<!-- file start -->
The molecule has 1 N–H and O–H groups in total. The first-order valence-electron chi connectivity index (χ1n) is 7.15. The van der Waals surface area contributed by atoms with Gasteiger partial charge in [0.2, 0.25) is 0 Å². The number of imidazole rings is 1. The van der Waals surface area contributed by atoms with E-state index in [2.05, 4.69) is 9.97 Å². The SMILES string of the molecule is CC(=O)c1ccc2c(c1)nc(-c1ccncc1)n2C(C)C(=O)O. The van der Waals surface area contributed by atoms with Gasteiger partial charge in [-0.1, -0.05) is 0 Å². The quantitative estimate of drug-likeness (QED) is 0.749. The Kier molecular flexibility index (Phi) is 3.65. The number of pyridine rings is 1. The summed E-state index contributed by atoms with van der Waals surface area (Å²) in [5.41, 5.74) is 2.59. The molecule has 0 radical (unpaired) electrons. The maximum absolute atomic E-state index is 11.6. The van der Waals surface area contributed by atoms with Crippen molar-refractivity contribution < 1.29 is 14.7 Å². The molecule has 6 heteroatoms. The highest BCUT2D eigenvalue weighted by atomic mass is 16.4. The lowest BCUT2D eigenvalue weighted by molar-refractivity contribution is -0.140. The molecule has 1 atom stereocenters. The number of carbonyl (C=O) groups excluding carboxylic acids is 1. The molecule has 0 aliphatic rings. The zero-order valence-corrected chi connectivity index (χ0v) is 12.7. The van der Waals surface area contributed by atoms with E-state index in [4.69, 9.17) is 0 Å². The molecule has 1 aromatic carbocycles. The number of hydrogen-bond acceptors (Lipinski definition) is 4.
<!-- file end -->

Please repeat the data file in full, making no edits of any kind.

The molecule has 1 N–H and O–H groups in total. The first-order valence-electron chi connectivity index (χ1n) is 7.15. The van der Waals surface area contributed by atoms with Gasteiger partial charge in [0.2, 0.25) is 0 Å². The number of imidazole rings is 1. The van der Waals surface area contributed by atoms with E-state index in [2.05, 4.69) is 9.97 Å². The SMILES string of the molecule is CC(=O)c1ccc2c(c1)nc(-c1ccncc1)n2C(C)C(=O)O. The van der Waals surface area contributed by atoms with Gasteiger partial charge in [-0.1, -0.05) is 0 Å². The quantitative estimate of drug-likeness (QED) is 0.749. The Kier molecular flexibility index (Phi) is 3.65. The number of pyridine rings is 1. The summed E-state index contributed by atoms with van der Waals surface area (Å²) in [5.41, 5.74) is 2.59. The molecule has 0 radical (unpaired) electrons. The maximum absolute atomic E-state index is 11.6. The van der Waals surface area contributed by atoms with Crippen molar-refractivity contribution < 1.29 is 14.7 Å². The molecule has 6 heteroatoms. The highest BCUT2D eigenvalue weighted by atomic mass is 16.4. The lowest BCUT2D eigenvalue weighted by molar-refractivity contribution is -0.140. The molecule has 1 atom stereocenters. The number of carbonyl (C=O) groups excluding carboxylic acids is 1. The molecule has 0 aliphatic rings. The zero-order valence-corrected chi connectivity index (χ0v) is 12.7. The van der Waals surface area contributed by atoms with E-state index in [4.69, 9.17) is 0 Å². The molecule has 1 aromatic carbocycles. The number of hydrogen-bond acceptors (Lipinski definition) is 4.